Types of Electric Vehicles (EVs)

Electric vehicles (EVs) are making a growing impact on the UK car market and there are three main types to choose from – extended range EV, battery electric vehicles, plug-in hybrid EV.

The growth of the EV market – with a bumper sales month in January 2017 taking 4.6% of the total – is set to continue and some forecasts predict 1.6 million EVs on the road in the UK by 2020.

The Government continues to support the adoption of EVs with grants for cars and vans, which means that increasing numbers of drivers can make the switch from fossil fuel.

It’s still true that EVs are a more expensive purchasing option than petrol or diesel but the running costs are around 75% less, along with lower maintenance needs. The savings are largest when owners can charge at home overnight with a low rate electricity tariff.

Extended-range EV

The Extended range EV is a type of plug-in hybrid car and it has a specific set-up with the internal combustion engine providing power to an electric generator to charge the battery when required and not to drive the wheels.

The benefit of this type of EV is that you have a solution to anxiety over battery charging and range but there are added costs and complexities with the dual engine/power configuration.

You can charge the Extended-range EV through an external power source in the same way as you would with other EVs.

Battery Electric Vehicles (BEV)

The Battery Electric Vehicle is the purest form of EV in a way as it is powered solely by an on-board electric battery that drives the electric motor(s). These are also known as Plug-in EVs.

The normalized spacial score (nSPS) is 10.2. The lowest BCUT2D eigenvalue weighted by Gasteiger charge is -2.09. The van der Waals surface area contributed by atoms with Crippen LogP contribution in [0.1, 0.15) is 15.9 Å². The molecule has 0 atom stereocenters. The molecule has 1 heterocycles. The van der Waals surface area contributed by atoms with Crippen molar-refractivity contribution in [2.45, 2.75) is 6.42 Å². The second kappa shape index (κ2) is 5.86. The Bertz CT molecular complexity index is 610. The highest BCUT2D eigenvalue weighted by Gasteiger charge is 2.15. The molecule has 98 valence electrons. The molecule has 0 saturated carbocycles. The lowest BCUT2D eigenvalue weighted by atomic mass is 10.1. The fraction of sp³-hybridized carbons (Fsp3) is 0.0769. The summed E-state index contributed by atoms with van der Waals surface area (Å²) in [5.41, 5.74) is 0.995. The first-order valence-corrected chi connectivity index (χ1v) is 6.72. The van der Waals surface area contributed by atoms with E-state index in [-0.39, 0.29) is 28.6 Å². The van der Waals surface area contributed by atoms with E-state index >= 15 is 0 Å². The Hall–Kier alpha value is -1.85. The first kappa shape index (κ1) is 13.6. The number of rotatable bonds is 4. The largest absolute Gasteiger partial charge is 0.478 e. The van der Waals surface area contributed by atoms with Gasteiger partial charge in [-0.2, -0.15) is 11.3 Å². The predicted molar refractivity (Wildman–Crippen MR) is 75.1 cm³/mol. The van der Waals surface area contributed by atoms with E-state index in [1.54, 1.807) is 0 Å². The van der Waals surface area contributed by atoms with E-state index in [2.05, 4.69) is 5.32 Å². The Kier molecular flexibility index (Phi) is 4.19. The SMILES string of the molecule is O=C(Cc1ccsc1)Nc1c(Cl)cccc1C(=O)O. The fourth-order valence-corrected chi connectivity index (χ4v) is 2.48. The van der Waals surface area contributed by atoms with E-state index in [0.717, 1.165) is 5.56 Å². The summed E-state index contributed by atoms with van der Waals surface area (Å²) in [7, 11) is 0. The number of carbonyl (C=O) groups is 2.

The BEV needs regular charging through a custom point at home or on the road. There are a rapidly increasing number of these external charging points throughout the UK.

The battery can also take a charge through regenerative braking where the electric motor helps to slow the vehicle and uses some of the energy that would be converted to heat by the brakes to deliver kinetic energy to the fuel cells.

Depending on which of the more than 30 EV models chosen, you can have a slow charge (up to 3kW) ideal overnight charge (6-8 hours) or a fast charge (7-22kW) providing full recharge in less than four hours.

There are also growing numbers of and Rapid AC and DC (43-50kW) charge facilities that give you an 80% charge in around 30 minutes.

Plug-in hybrid EV

The plug-in hybrid is a combination of two power technologies, the internal combustion engine and the electric battery, controlled by computer. This combination helps to provide better fuel efficiency in some conditions such as city driving where stop-start is common.

In these conditions, the electric motor gives the driver greater efficiency in starting and acceleration while at urban low speeds, the car runs solely on the battery, which is exactly when a conventional fuel engine is least efficient.

Fuel waste is minimised by the auto-shutdown when the EV is stationary for a time, although this function is now very common in internal combustion models as well now.

The battery takes a charge through both the engine and through regenerative braking.

The plug-in hybrid also can be charged directly from an external electricity supply, unlike conventional hybrid vehicles.

Find out more about our EV charging solutions.



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